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Archives:Working to Establish a New Discipline: Herman P. Schwan and the Roots of Biomedical Engineering

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== Abstract  ==
 
== Abstract  ==
  
Portrait of Herman P. Schwan, winner of the IEEE Edison Medal, member of the National Academy of Engineering, and recipient of an honorary doctorate from the University of Pennsylvania.  
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Portrait of Herman P. Schwan, winner of the IEEE Edison Medal, member of the National Academy of Engineering, and recipient of an honorary doctorate from the University of Pennsylvania. Schwan contributed to the growth of biomedical engineering in several ways. He pioneered new research areas: dielectric properties of biological materials — from molecules to whole organisms-at high and low frequencies, the propagation of electromagnetic energy in biological materials, and the ultrasonic properties of biological materials. He achieved both accurate measurement of properties and explanation of many of the observed values. Furthermore, he applied the resulting biophysical understanding to practical problems: understanding electrode effects, developing new diagnostic and therapeutic instruments, and helping to set microwave safety standards. And he helped build the institutional basis-both at the University of Pennsylvania and in several thriving professional organizations — for the new discipline.
  
== Citation and Link to Full Profile ==
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== Citation and Link to Full Profile ==
  
 
Frederik Nebeker, "Working to Establish a New Discipline: Herman P. Schwan and the Roots of Biomedical<br>Engineering," in ''Sparks of Genius: Portraits of Electrical Engineering Excellence ''(Piscataway, NJ: IEEE Press, 1994), 27-60.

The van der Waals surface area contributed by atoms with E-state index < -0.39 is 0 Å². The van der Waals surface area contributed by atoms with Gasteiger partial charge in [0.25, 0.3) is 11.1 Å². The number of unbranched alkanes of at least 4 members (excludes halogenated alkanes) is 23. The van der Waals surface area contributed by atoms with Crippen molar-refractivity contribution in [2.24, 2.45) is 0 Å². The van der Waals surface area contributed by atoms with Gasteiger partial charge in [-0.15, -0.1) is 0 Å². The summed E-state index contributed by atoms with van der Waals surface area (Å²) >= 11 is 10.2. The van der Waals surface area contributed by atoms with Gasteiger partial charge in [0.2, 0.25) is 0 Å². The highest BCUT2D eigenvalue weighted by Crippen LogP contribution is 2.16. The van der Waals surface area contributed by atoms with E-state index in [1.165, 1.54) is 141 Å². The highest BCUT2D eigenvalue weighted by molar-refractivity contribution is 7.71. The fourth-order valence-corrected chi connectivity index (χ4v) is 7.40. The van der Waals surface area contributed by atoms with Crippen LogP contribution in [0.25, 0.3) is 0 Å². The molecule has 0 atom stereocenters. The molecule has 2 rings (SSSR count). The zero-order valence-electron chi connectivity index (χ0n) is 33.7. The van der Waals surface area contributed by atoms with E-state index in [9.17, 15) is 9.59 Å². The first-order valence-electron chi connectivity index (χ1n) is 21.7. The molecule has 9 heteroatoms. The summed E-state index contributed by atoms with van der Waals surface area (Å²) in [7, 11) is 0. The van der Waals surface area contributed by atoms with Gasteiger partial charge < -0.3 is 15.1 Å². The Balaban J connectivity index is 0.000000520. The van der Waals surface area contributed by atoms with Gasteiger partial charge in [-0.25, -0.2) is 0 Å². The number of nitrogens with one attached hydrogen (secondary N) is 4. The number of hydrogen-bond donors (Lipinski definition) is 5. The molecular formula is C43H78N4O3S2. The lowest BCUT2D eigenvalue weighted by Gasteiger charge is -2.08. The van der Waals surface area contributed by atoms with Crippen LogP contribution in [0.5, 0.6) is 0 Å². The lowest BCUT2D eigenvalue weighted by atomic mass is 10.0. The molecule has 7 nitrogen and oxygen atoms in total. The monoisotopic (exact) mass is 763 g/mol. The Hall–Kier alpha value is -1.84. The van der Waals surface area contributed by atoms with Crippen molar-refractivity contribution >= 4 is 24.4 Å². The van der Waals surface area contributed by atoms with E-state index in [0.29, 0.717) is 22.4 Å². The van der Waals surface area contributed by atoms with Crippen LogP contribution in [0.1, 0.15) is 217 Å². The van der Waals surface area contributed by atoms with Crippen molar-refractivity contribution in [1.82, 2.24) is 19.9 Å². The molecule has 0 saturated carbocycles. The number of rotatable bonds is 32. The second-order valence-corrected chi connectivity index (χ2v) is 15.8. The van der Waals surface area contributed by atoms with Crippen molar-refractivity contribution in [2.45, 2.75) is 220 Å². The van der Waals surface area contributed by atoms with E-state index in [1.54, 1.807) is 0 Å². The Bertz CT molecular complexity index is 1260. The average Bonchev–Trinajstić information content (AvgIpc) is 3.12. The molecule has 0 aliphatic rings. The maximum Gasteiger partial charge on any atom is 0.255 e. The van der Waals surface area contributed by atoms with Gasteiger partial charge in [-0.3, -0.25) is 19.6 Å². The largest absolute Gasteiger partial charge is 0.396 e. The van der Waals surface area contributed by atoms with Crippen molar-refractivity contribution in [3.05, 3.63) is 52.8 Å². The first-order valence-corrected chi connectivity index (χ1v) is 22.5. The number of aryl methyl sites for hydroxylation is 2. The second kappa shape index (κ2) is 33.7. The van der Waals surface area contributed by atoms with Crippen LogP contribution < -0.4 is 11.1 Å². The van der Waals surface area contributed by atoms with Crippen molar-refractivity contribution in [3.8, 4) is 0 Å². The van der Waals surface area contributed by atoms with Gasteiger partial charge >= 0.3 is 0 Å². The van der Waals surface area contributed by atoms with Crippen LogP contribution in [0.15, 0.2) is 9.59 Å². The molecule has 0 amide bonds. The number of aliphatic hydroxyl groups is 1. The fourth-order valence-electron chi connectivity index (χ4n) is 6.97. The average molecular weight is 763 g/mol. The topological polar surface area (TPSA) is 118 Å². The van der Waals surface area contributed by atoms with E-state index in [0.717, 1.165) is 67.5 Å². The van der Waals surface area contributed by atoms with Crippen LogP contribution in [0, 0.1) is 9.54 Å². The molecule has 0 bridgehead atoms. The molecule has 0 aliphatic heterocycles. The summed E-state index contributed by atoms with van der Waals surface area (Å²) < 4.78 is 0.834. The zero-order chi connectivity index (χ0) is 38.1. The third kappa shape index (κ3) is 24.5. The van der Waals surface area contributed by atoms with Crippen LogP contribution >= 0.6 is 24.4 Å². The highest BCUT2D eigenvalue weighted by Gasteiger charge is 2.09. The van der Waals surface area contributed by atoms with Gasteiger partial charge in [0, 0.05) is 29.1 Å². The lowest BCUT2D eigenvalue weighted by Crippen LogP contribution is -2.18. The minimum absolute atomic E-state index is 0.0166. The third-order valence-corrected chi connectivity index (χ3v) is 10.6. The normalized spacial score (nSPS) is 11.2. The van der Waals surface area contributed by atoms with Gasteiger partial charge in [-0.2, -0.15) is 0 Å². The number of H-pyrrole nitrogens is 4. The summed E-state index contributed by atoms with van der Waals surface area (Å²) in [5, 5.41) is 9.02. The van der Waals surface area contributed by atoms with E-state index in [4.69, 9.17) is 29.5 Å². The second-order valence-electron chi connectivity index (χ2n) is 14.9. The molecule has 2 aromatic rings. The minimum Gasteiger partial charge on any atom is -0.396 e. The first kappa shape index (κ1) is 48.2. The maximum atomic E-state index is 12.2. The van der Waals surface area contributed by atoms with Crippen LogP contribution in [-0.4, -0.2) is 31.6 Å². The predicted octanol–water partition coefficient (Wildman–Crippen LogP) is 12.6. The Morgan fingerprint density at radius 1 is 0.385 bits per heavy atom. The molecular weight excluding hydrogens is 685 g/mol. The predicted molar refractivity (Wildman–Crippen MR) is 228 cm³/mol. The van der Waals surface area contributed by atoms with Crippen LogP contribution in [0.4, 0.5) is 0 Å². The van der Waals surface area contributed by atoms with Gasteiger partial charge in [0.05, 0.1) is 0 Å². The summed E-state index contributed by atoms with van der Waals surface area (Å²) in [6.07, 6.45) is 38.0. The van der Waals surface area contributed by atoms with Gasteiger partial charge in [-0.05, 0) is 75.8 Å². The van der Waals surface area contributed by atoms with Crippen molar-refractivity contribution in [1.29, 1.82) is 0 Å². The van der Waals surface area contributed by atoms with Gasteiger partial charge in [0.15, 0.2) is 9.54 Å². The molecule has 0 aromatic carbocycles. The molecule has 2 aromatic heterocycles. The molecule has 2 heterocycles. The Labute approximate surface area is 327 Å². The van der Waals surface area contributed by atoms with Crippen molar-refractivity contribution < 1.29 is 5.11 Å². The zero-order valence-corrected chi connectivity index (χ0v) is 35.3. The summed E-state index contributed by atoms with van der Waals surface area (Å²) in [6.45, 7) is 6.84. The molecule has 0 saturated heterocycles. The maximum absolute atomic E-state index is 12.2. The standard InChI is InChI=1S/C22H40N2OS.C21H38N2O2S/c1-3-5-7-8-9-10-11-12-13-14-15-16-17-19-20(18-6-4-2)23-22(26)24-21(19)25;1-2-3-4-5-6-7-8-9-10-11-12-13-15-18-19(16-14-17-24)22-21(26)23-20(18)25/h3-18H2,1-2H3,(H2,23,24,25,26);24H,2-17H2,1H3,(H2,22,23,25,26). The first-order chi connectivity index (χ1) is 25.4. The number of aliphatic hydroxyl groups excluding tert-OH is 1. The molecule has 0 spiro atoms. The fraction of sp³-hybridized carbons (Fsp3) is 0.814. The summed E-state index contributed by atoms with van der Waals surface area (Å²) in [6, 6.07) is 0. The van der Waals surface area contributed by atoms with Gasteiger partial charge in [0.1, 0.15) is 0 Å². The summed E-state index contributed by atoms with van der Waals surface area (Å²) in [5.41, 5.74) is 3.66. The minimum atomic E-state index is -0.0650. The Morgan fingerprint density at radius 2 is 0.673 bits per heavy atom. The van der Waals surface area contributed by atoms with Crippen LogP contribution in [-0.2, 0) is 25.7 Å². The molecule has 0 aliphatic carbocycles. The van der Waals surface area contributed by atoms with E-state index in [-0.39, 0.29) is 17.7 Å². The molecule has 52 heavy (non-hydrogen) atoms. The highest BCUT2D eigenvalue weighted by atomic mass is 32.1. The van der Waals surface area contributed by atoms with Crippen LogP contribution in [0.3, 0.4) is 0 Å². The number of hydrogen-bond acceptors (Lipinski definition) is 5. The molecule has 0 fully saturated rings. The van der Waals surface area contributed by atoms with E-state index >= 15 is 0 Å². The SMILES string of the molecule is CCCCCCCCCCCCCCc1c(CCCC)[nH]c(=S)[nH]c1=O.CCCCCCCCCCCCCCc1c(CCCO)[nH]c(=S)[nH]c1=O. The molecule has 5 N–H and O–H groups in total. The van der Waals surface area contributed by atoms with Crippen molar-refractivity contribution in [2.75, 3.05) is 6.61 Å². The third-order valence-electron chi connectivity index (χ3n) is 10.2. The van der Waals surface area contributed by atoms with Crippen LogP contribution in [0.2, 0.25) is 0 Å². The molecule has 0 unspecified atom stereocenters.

Frederik Nebeker, "Working to Establish a New Discipline: Herman P. Schwan and the Roots of Biomedical<br>Engineering," in ''Sparks of Genius: Portraits of Electrical Engineering Excellence ''(Piscataway, NJ: IEEE Press, 1994), 27-60.  

Revision as of 14:37, 8 September 2008

Abstract

Portrait of Herman P. Schwan, winner of the IEEE Edison Medal, member of the National Academy of Engineering, and recipient of an honorary doctorate from the University of Pennsylvania. Schwan contributed to the growth of biomedical engineering in several ways. He pioneered new research areas: dielectric properties of biological materials — from molecules to whole organisms-at high and low frequencies, the propagation of electromagnetic energy in biological materials, and the ultrasonic properties of biological materials. He achieved both accurate measurement of properties and explanation of many of the observed values. Furthermore, he applied the resulting biophysical understanding to practical problems: understanding electrode effects, developing new diagnostic and therapeutic instruments, and helping to set microwave safety standards. And he helped build the institutional basis-both at the University of Pennsylvania and in several thriving professional organizations — for the new discipline.

Citation and Link to Full Profile

Frederik Nebeker, "Working to Establish a New Discipline: Herman P. Schwan and the Roots of Biomedical
Engineering," in Sparks of Genius: Portraits of Electrical Engineering Excellence (Piscataway, NJ: IEEE Press, 1994), 27-60.

Media:Nebeker_Herman_Schwan.pdf



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